NATIONAL HARBOR, Md. – Just as the Toronto Blue Jays seemed to entrench themselves in a stare-down with their primary off-season targets, an intriguing crack may have unexpectedly reopened with Jose Bautista.
Hours after the Boston Red Sox electrified the winter meetings Tuesday by landing Chris Sale, Tyler Thornburg and Mitch Moreland, a late afternoon meeting between the slugger’s reps and GM Ross Atkins added some muddle to an emerging picture of two parallel tracks the club is operating on.
Free-agent outfielder Dexter Fowler – a speedy, switch-hitting, on-base proficient leadoff man who fills all kinds of needs – is believed to be the linchpin to the Blue Jays’ planning, with multiple industry sources believing Toronto and St. Louis are his primary suitors.
At the same time, the Blue Jays are honing a flexible secondary plan to divert the money it would take to sign Fowler – something between $15-18 million annually for four years – and spread it across a number of smaller acquisitions. In that sense, the approach would be similar to how Kendrys Morales and Steve Pearce were signed after Edwin Encarnacion didn’t accept an $80-million, four-year offer.
On that track, the Blue Jays could pursue free agents like Michael Saunders and Brandon Moss for some power in the outfield, or Ben Revere for a dose of speed. Or they could prioritize relief help. The decision at that point would be which combination of players would make the most sense.
Now, enter Bautista, driving the current push because of his desire to remain with the Blue Jays, according to an industry source. As the market for him outside of Toronto starts to pick up, Bautista is believed to be willing to help make things work around the club’s needs.
The meeting is said to be the first formal, face-to-face discussion between the Blue Jays and Bautista’s camp since extension talks went nowhere prior to spring training in February. There had been very little contact between the sides since Bautista rejected a $17.2-million qualifying offer Nov. 14, which looked to have marked the final split between the sides.
It probably still does, but the door isn’t entirely shut with Atkins sounding like someone waiting for the market (Fowler, looking in your direction) to come to him.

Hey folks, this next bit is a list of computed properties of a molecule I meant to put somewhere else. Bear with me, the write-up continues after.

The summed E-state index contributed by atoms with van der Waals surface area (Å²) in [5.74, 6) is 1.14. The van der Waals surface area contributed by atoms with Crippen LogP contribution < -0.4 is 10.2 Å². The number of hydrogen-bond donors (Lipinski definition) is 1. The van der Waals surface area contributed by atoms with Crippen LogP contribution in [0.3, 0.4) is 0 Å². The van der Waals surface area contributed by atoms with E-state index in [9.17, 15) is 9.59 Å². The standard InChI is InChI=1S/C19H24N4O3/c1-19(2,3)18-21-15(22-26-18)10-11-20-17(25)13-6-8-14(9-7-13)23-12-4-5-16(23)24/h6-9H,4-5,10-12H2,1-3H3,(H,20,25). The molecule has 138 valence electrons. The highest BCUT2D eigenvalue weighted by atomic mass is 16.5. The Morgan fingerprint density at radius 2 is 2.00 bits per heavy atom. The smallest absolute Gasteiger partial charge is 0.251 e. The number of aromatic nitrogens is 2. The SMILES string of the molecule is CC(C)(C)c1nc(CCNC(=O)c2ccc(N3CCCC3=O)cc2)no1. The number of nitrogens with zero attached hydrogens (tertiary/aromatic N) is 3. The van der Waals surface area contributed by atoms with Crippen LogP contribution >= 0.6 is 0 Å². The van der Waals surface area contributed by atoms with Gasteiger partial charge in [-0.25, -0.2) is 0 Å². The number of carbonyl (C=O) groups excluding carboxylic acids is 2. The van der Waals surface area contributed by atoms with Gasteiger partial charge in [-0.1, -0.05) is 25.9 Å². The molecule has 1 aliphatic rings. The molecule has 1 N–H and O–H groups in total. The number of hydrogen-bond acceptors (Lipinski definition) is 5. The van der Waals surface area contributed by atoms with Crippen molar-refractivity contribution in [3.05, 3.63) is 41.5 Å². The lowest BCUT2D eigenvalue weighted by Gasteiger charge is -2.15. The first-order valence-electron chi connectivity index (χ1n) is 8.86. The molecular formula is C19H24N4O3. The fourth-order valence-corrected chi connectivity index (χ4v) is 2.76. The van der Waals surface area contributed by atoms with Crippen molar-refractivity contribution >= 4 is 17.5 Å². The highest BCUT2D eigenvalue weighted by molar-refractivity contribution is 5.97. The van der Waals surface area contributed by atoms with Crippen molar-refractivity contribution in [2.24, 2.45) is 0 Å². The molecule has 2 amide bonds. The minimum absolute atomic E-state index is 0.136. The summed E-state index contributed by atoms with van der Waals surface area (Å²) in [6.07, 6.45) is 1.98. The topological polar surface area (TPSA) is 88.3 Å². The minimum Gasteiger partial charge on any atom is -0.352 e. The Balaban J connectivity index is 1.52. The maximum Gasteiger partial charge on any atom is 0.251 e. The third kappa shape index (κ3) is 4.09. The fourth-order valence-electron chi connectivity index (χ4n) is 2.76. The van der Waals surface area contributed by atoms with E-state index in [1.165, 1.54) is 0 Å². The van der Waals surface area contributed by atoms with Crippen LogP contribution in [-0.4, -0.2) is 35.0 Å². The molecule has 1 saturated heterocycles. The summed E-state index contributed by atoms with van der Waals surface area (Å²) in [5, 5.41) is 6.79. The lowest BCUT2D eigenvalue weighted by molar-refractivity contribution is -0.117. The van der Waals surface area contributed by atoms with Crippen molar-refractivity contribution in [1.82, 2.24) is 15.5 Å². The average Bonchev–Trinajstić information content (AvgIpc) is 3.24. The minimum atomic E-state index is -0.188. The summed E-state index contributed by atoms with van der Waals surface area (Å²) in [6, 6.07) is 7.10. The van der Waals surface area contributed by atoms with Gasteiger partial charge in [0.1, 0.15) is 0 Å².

“There are a lot of different moves that we could speed up by offering more money or offering more player in return,” Atkins replied when asked if the Blue Jays were close to making a move.
What’s keeping them from doing that?
“It’s more about balancing all the opportunities and there are times when you feel that you need to move and there are times when you feel that you don’t,” said Atkins. “We’re not in a position where we feel we need to move right now. The more the off-season goes, the more your understanding is of different price points, whether that be trade or free agency. When you know positions, sure, we have the resources to move, but there is still a lot of time left.”
Not only is there lots of time left, but more importantly plenty of alternatives remain, too, and one player agent felt a few trades need to take place to help free up the backlog. Until more roster spots are filled up and more money is spent, there isn’t much incentive for either side to budge at the moment.
“In any negotiation, in any deal, there’s always the opportunity to lunge,” said Atkins, hammering the point home. “We could do what we view now as more to potentially make another acquisition, and right now we’re not going to do that.”
Fair enough, but the challenge during this time of the year is in separating the bluster and bluff from the substance.
Are the Blue Jays simply waiting for Fowler, or someone else to blink? Are they using Bautista to try and pressure Fowler into making a decision, the way some in the industry believe their interest in Moreland was floated Sunday night to push Pearce into a decision?
For that matter, is Bautista’s camp trying to move some other teams into action? His representatives have been on the hustle with various clubs and there’s no shortage of speculation on their alternatives.
Or perhaps this is a genuine opportunity for a Blue Jays team experiencing fan backlash for parting ways with Encarnacion, and a franchise icon who wants to stay to chart a course forward together.
Probably not, but the winter meetings is made for surprises, and a detour to Bautista through the divergent lanes the Blue Jays are working would sure be a big one.